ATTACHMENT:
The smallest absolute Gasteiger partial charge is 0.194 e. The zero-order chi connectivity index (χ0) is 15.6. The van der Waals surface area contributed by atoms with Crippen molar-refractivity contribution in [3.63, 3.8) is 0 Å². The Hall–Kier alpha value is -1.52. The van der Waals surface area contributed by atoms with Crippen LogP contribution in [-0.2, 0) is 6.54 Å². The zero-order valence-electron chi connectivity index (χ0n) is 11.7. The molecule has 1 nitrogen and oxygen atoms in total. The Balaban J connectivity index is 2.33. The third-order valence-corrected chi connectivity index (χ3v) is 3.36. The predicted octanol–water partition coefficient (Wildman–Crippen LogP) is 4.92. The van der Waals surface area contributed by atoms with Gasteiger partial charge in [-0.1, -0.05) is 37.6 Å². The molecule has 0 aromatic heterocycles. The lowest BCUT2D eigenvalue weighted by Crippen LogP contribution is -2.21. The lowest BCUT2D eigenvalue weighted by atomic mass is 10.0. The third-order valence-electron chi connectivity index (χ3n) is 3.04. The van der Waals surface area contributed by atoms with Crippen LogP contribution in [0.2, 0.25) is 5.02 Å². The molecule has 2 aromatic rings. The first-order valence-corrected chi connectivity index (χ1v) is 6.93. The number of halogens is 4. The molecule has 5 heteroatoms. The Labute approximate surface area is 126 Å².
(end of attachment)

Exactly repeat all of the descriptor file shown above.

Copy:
The smallest absolute Gasteiger partial charge is 0.194 e. The zero-order chi connectivity index (χ0) is 15.6. The van der Waals surface area contributed by atoms with Crippen molar-refractivity contribution in [3.63, 3.8) is 0 Å². The Hall–Kier alpha value is -1.52. The van der Waals surface area contributed by atoms with Crippen LogP contribution in [-0.2, 0) is 6.54 Å². The zero-order valence-electron chi connectivity index (χ0n) is 11.7. The molecule has 1 nitrogen and oxygen atoms in total. The Balaban J connectivity index is 2.33. The third-order valence-corrected chi connectivity index (χ3v) is 3.36. The predicted octanol–water partition coefficient (Wildman–Crippen LogP) is 4.92. The van der Waals surface area contributed by atoms with Gasteiger partial charge in [-0.1, -0.05) is 37.6 Å². The molecule has 0 aromatic heterocycles. The lowest BCUT2D eigenvalue weighted by Crippen LogP contribution is -2.21. The lowest BCUT2D eigenvalue weighted by atomic mass is 10.0. The third-order valence-electron chi connectivity index (χ3n) is 3.04. The van der Waals surface area contributed by atoms with Crippen LogP contribution in [0.2, 0.25) is 5.02 Å². The molecule has 2 aromatic rings. The first-order valence-corrected chi connectivity index (χ1v) is 6.93. The number of halogens is 4. The molecule has 5 heteroatoms. The Labute approximate surface area is 126 Å².